Don’t love tea? Here’s how to start liking tea
There is a right tea for everyone. Unless you were born into a family of tea drinkers, there is a chance your first cup of real tea wasn’t as tasty as you might have expected. This could happen for several reasons. Some types are an acquired taste, and some require an extra patience to get them right.
Whichever your reasons for wanting to drink (more) tea might be, our tips may help you not only to start drinking it, but to fell in love with it too.
How to start drinking tea
Sometimes “buy it, brew it, drink it” won’t end in falling in love with tea. Years of drinking tea and exploring different flavors is the best way to discover which type you like the most. Knowing which herbal teas you like is much easier than knowing which real tea type you prefer. In fact, you may guess the flavor of chamomile tea, but it’s very difficult to guess the flavor of green or black tea that you didn’t try before. Subscription boxes are a great way to test a few dozen of different teas per year, bringing you closer to your perfect tea match.
Find the tea blends you love
Even though each real tea type (white, yellow, green, oolong, black and dark) has a set of unique benefits and characteristics, they are all made from the same plant. Therefore, they will have many things in common too. Don’t feel discouraged if you don’t like green tea at all, but would like to enjoy the benefits of green tea antioxidants. Oolong and white tea have them too. Besides, there are hundreds of different green tea types and it’s possible to find the flavor you will really enjoy.
Start with teas that are easy to brew
Some teas are easier to brew than the others. Flavored blends are usually perfect for western style brewing and may handle wrong temperatures much better than pure tea. If you’d prefer to drink pure tea instead, choose those that are not bitter. Formosa oolong tea is a wonderful dark oolong that doesn’t get bitter when over-brewed and may be a good choice for black tea drinkers. On the other hand, Ti Kwan Yin will be more liked by green tea drinkers. Both can handle high temperatures and longer steeping time.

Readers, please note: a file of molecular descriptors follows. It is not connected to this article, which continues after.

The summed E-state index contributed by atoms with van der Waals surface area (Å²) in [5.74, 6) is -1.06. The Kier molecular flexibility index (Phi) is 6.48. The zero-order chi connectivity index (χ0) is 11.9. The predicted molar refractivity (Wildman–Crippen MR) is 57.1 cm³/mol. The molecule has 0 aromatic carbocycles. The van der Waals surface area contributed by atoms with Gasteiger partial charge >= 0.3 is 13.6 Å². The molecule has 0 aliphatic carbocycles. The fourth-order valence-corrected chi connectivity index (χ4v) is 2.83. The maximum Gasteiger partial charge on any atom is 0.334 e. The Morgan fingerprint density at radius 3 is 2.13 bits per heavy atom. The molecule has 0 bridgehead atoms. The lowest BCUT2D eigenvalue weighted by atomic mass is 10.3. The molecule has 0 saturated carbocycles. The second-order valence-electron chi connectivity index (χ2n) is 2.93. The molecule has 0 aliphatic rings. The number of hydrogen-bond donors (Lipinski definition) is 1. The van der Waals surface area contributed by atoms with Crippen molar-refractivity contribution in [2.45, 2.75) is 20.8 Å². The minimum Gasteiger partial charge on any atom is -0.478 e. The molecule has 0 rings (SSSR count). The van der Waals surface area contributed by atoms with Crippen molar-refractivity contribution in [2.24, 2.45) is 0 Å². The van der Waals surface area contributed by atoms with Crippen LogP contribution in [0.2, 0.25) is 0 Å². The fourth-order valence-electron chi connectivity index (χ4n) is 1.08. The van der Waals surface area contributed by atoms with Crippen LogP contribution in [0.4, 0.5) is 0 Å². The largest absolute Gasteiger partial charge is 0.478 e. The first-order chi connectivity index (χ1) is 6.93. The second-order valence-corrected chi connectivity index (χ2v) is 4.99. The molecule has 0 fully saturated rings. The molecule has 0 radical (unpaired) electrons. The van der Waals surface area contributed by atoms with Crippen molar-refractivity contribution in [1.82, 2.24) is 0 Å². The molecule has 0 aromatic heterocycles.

Most Forgiving Teas For New Brewers:
Don’t judge dry tea leaves by their scent
Smelling new tea leaves for the first time can be an unforgettable experience. But it can also put you off from buying or trying new tea. It’s very rare to find teas whose scent and flavor match 100%. Some teas have very little scent in dry form, but as soon as you place them in a heated teapot, they will open a door into a whole new world.
Make it a habit
Make tea drinking a ritual and create a habit. By investing into a proper teaware you will be more likely to enjoy the whole process and dedicate time to drink tea every day. If possible, take your favorite teas, mug and some tea filters to office and create a habit of slowly sipping the tea.
Drinking tea is about having fun too. Tea has been an important social drink for centuries. If you absolutely do not like the tea you are brewing, but don’t want to throw it away, try the following tips.
How to Enjoy Tea: 10 Brewing Tips
1. Experiment with water types
Switch from a regular tap water to spring water. Tap water can make tea murky and ruin the flavor, while distilled water is likely to make it too flat. Try different types of bottled spring water and see which one gives the best result.